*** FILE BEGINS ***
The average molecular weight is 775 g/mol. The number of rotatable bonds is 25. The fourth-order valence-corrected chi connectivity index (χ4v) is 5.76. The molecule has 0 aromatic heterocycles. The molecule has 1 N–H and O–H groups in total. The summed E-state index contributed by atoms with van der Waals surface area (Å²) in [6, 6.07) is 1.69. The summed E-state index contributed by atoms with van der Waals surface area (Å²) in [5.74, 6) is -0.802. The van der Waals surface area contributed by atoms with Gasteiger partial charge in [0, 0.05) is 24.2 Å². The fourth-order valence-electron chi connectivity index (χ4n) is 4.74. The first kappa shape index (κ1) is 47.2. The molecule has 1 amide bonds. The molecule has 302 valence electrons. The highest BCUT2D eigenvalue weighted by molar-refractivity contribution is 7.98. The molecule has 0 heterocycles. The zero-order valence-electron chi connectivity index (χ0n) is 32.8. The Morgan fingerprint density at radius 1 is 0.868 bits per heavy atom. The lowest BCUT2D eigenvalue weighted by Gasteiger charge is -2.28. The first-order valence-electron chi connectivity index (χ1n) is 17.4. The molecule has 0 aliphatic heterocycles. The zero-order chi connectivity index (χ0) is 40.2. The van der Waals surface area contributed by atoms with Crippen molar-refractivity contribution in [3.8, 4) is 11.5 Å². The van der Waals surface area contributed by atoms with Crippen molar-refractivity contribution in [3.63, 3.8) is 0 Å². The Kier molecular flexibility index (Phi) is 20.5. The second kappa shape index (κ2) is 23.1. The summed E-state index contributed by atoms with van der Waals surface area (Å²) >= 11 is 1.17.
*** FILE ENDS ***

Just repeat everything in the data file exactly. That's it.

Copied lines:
The average molecular weight is 775 g/mol. The number of rotatable bonds is 25. The fourth-order valence-corrected chi connectivity index (χ4v) is 5.76. The molecule has 0 aromatic heterocycles. The molecule has 1 N–H and O–H groups in total. The summed E-state index contributed by atoms with van der Waals surface area (Å²) in [6, 6.07) is 1.69. The summed E-state index contributed by atoms with van der Waals surface area (Å²) in [5.74, 6) is -0.802. The van der Waals surface area contributed by atoms with Gasteiger partial charge in [0, 0.05) is 24.2 Å². The fourth-order valence-electron chi connectivity index (χ4n) is 4.74. The first kappa shape index (κ1) is 47.2. The molecule has 1 amide bonds. The molecule has 302 valence electrons. The highest BCUT2D eigenvalue weighted by molar-refractivity contribution is 7.98. The molecule has 0 heterocycles. The zero-order valence-electron chi connectivity index (χ0n) is 32.8. The Morgan fingerprint density at radius 1 is 0.868 bits per heavy atom. The lowest BCUT2D eigenvalue weighted by Gasteiger charge is -2.28. The first-order valence-electron chi connectivity index (χ1n) is 17.4. The molecule has 0 aliphatic heterocycles. The zero-order chi connectivity index (χ0) is 40.2. The van der Waals surface area contributed by atoms with Crippen molar-refractivity contribution in [3.8, 4) is 11.5 Å². The van der Waals surface area contributed by atoms with Crippen molar-refractivity contribution in [3.63, 3.8) is 0 Å². The Kier molecular flexibility index (Phi) is 20.5. The second kappa shape index (κ2) is 23.1. The summed E-state index contributed by atoms with van der Waals surface area (Å²) >= 11 is 1.17.